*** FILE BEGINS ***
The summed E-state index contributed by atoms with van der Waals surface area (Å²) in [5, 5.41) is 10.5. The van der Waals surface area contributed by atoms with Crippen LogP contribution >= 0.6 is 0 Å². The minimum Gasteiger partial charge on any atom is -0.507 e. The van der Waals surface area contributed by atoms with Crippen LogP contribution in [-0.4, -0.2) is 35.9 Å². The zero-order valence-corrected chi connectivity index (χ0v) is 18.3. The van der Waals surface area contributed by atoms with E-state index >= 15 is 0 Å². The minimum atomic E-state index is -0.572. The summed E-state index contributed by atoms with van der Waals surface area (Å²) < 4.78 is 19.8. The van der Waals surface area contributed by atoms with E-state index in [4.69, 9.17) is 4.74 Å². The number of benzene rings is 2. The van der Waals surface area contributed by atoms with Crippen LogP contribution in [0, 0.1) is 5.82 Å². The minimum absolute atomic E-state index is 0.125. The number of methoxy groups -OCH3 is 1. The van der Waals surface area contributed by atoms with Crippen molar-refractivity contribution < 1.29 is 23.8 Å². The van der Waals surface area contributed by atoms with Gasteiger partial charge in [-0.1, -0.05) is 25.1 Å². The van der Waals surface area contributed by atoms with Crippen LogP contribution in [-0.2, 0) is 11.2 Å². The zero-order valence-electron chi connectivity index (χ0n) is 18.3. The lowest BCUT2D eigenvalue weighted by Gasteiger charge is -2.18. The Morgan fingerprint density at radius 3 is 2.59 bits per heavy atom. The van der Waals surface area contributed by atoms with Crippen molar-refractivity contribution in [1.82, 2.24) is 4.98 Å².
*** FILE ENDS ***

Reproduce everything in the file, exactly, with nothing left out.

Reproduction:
The summed E-state index contributed by atoms with van der Waals surface area (Å²) in [5, 5.41) is 10.5. The van der Waals surface area contributed by atoms with Crippen LogP contribution >= 0.6 is 0 Å². The minimum Gasteiger partial charge on any atom is -0.507 e. The van der Waals surface area contributed by atoms with Crippen LogP contribution in [-0.4, -0.2) is 35.9 Å². The zero-order valence-corrected chi connectivity index (χ0v) is 18.3. The van der Waals surface area contributed by atoms with E-state index >= 15 is 0 Å². The minimum atomic E-state index is -0.572. The summed E-state index contributed by atoms with van der Waals surface area (Å²) < 4.78 is 19.8. The van der Waals surface area contributed by atoms with E-state index in [4.69, 9.17) is 4.74 Å². The number of benzene rings is 2. The van der Waals surface area contributed by atoms with Crippen LogP contribution in [0, 0.1) is 5.82 Å². The minimum absolute atomic E-state index is 0.125. The number of methoxy groups -OCH3 is 1. The van der Waals surface area contributed by atoms with Crippen molar-refractivity contribution < 1.29 is 23.8 Å². The van der Waals surface area contributed by atoms with Gasteiger partial charge in [-0.1, -0.05) is 25.1 Å². The van der Waals surface area contributed by atoms with Crippen LogP contribution in [-0.2, 0) is 11.2 Å². The zero-order valence-electron chi connectivity index (χ0n) is 18.3. The lowest BCUT2D eigenvalue weighted by Gasteiger charge is -2.18. The Morgan fingerprint density at radius 3 is 2.59 bits per heavy atom. The van der Waals surface area contributed by atoms with Crippen molar-refractivity contribution in [1.82, 2.24) is 4.98 Å².